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How to Become a Sommelier

How to Become a Sommelier

Last updated on 6/19/2018

Although the word sommelier may inspire images of a medieval steward scurrying through dark, damp corridors in a wine cellar with only torchlight to find the perfect bottle of wine for his master, in reality, the established profession of the sommelier, and the organizations that certify those professionals, only recently came into existence in the past several decades.

Though the history of the Sommelier is long and rich, it wasn't until the mid-1900s, when wineries began to estate bottle and label their vintages, that restaurants gained the ability to stock more varied selections, making the need for knowledgeable wine experts all the more crucial. Along with the ever-expanding American palate and growing food culture, comes the need for more of these highly trained wine service experts.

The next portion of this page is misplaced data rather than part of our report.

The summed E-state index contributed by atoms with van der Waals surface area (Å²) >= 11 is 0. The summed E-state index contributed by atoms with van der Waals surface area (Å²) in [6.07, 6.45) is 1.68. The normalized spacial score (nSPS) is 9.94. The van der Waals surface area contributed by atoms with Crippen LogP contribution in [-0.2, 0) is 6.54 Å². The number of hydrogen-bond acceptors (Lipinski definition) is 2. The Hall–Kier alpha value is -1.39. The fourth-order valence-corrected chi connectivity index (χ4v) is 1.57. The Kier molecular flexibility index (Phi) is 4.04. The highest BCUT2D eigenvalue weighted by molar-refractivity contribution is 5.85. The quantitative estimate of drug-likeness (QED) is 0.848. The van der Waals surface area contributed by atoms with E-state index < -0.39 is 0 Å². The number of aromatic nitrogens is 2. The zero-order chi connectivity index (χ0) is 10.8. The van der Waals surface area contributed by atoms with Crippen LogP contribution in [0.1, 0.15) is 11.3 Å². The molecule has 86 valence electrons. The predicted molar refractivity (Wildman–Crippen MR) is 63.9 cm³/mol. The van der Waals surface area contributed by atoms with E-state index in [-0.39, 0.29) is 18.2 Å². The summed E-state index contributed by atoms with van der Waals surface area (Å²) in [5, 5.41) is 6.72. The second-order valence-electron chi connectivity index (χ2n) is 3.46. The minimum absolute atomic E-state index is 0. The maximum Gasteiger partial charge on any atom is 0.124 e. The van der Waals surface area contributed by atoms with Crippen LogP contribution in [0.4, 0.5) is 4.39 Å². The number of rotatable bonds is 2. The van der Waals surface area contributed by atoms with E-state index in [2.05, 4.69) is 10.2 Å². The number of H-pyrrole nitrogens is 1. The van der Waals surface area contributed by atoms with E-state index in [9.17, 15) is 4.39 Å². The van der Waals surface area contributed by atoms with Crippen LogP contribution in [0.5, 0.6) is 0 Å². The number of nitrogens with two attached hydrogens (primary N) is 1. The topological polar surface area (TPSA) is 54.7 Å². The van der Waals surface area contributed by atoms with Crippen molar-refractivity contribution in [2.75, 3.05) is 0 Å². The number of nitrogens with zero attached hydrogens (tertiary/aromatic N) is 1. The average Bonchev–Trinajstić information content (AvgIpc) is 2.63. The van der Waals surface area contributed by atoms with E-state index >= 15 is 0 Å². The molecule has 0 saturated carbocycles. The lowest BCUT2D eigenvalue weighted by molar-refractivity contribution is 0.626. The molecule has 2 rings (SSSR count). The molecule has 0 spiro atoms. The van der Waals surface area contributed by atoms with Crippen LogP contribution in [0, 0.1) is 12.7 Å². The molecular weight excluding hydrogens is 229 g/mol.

So what is a sommelier, and what do they do? In short, a sommelier (or somm as they're often called) is a highly knowledgeable wine professional who is an expert in every aspect of wine service and food and wine pairing. Today, the responsibilities of a sommelier are as varied as they are demanding. Not only must a good somm show a mastery of a broad spectrum of wines, but they must be able to connect with a guest in a way that makes them feel comfortable and part of the experience. Other responsibilities include:

  • Storing wines in optimal conditions / temperature
  • Rotating stock in proper order / ensure accurate pricing
  • Presenting the wine list to guests highlighting featured wines / new additions
  • Suggesting starter wines and emphasizing wines that pair well with meals
  • Knowledge of liquors, high end spirits, beers, and cigar pairings
  • Ordering wines appropriate to restaurant offerings (sometimes directly from the vineyard)
  • Educating front-of-house staff and chefs about wine, wine pairing, and proper service
  • Knowledge of the appropriate types of wine glasses in which to serve product

Becoming a Sommelier